Fashioned by Sargent is Visually Stunning


Fashioned by Sargent

Museum of Fine Arts Boston

Through January 16, 2024


Many New Englanders think of John Singer Sargent (1856-1925) as one of their own, but that’s wishful thinking. His father was from Gloucester, but John was born in Florence, Italy and was an expatriate for most of his life. He did spend time in Boston, where he painted society figures, but is best known here for his mural work, including the MFA dome ceiling. Mostly he studied, lived, and worked in London, Paris, and Venice. He had a complicated relationship with opulence and his bachelor life is up for dispute. He had brief affairs with women, but he was probably either gay or bisexual.


What is not up for dispute is that Sargent is among the greatest portrait painters in the history of Western art. Perhaps only Franz Hals painted white on white or black on black as well as he.


The MFA’s Fashioned by Sargent (in conjunction with Tate Britain) shows people in haute couture and also displays some of the clothing we see on the walls. It’s a large show marred only by harsh lighting that does not show Sargent’s oils in their best light. You will see how the light reflects off the canvases, which is why I shot some from the side to reduce the “bounce.” (Don’t even ask how long they took to edit!)


Suffice it say that those of means in the Gilded Age and Edwardian era wore their wealth. We see this in one of the show’s first portraits, “Madame Ramon Subercaseaux.” (Please note that it was the custom of the day to identify women by their marital status, a rule Sargent sometimes broke.) What do you see first, the gown or her face? Notice how the blacks bleed seamlessly into one another.


Madame Ramon Subercaseaux


The goal of Fashioned by Sargent is to show how carefully Sargent dressed and rendered his models. It was often not the subject who chose what to wear. He often kept clothing in his ateliers and insisted that sitters don them. When Mrs. Fiske Warren and her daughter Rachel came to his studio, Rachel wanted to wear green velvet; Sargent insisted she don the pink gown we see below. Note the dry brush work in the detail.


Mrs. Fiske Warren




He did the same with young W. Graham Robertson and told him he “must” wear the long coat Sargent handed him. He likely did the same in his famed portrait “Dr. Pozzi at Home.” Samuel John Pozzi (1846-1918) was a French gynecologist and apparently a bit of a rake, but it’s unlikely he wore such a red robe around his parlor. 


Dr Pozzi at Home

And then there’s the matter of “Madame X,” Virginie Amelie Avegno Gautreau,  perhaps Sargent’s most famous portrait because it scandalized viewers and critics. He painted two versions in 1883-84, the first one deemed obscene because her decolletage was even deeper and one strap suggestively fell from her shoulder. To top it off, she was the wife of a friend but rumors swirled she had a fling with the artist!


Madame X

 One of the favorite paintings at MFA is Sargent’s portrait of the daughters of Mrs. Edward Darling Boit. We get a portrait of her in the show wearing a flamboyant hat made of bird of paradise feathers. We also see the hat, which is even more imposing than it appears on canvas. It is indirectly linked to the 1895 founding of the Audubon Society, in part an attempt to save the fowl from an estimated 100,000 wearers of its plumage.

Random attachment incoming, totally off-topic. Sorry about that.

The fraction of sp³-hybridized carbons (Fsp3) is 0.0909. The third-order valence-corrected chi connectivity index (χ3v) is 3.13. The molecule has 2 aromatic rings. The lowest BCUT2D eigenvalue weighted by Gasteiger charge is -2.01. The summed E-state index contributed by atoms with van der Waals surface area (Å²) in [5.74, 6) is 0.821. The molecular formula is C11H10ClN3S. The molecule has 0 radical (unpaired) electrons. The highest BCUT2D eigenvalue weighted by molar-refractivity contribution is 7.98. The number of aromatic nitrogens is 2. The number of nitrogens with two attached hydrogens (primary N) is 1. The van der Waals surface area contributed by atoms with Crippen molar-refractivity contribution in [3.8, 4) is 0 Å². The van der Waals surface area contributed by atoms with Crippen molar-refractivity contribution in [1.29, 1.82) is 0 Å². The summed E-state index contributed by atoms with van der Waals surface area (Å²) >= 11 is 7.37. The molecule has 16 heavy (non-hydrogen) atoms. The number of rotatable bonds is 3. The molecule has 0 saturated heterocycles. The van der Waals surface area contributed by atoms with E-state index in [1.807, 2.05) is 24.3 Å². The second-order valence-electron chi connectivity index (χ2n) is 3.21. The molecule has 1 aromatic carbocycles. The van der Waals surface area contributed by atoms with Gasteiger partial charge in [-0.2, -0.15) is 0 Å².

Mrs. Edward Darling Boit


Bird of Paradise hat


Sargent also broke a few conventions. He dressed Ena Wertheimer (1904) in theatrical male garb in “A Vele Gonfire” (“In Full Sail”) and championed the New Woman ready for sporting action in “Mrs. Charles Thursby.” Her maiden name was Alice Brisbane, a socialist and Free Thinker. There are several portraits of his niece, Rose-Marie Ormond: “The Black Brook” (1908) and “Repose” (1911). As curatorial commentary notes, in each case “cloth” was the real main subject. There’s certainly a lot of it in the latter. 


Ena Wertheimer


Mrs. Charles Thursby




If I had to pick my favorite images, two, spring to mind, the first of which was of actress Ellen Terry portraying Lady Macbeth. Her costume is spectacular, the iridescent green coming from sewing beetle wings into her pseudo-Celtic gown. The entire was draped with a scarlet velvet cape. 


Ellen Terry as Lady Macbeth


Beetle Wing Dress


Cloak Detail

Another favorite–and an unusually “modern-looking” one despite its Tudor background paneling–is of Elsie Palmer (1890) that’s sometimes called “Lady in White,” though there’s a subtle lavender scarf on her lap. Like the previous one, it evokes the Pre-Raphaelites.



"Lady in White" (Elsie Palmer)


I can’t emphasize enough the importance of viewing this show in person. Below are a few images of detail you need to see to appreciate fully. 




Rob Weir




The Last Devil to Die: The Thursday Murder Club Returns



The Last Devil to Die (2023)

By Richard Osman

Viking, 349 pages.





The Last Devil to Die is the fourth book in the Thursday Murder Club series. Author Richard Osman has pulled a page from successful television shows that develop  characters that audiences adopt as surrogate family members. Each novel stands alone, but somehow the crew at the Cooper’s Chase retirement home seem like quirky British relatives. In brief, the geriatric core four–Elizabeth, Joyce, Ron, and Ibrahim–bond to solve murders that stump the police. Of course, it helps immensely that Elizabeth was once an important agent in MI6, the U.K. equivalent of the CIA, and has contacts in high places that local police friends Chris and Donna do not have.


The Last Devil to Die begins with a diary entry from the mousy, but sneakily ironic Joyce in which she records her wish that the TMC group can take a break from investigating current murders. After all, in a rest home death already occurs with distressing frequency. She pines for her deceased husband Gerry, Elizabeth’s husband Stephen is slowly fading from dementia, Ron and his ex-wife Pauline have an on/off relationship, and nobody quite knows why Ibrahim is alone. Loneliness has lured a new resident into a money-bilking scam that he insists involves true love. Will this be the only nut the Club has to crack? Of course not! One of Stephen’s friends, 80-year-old Brighton antiques dealer Kuldesh Sharma is the premature corpse. Who would wish to harm a man who is already in the twilight of his life? Who indeed? And why would Jill Regan, a high-up muckety-muck with the National Crime Agency assume command of the investigation and order Chris and Donna off the case?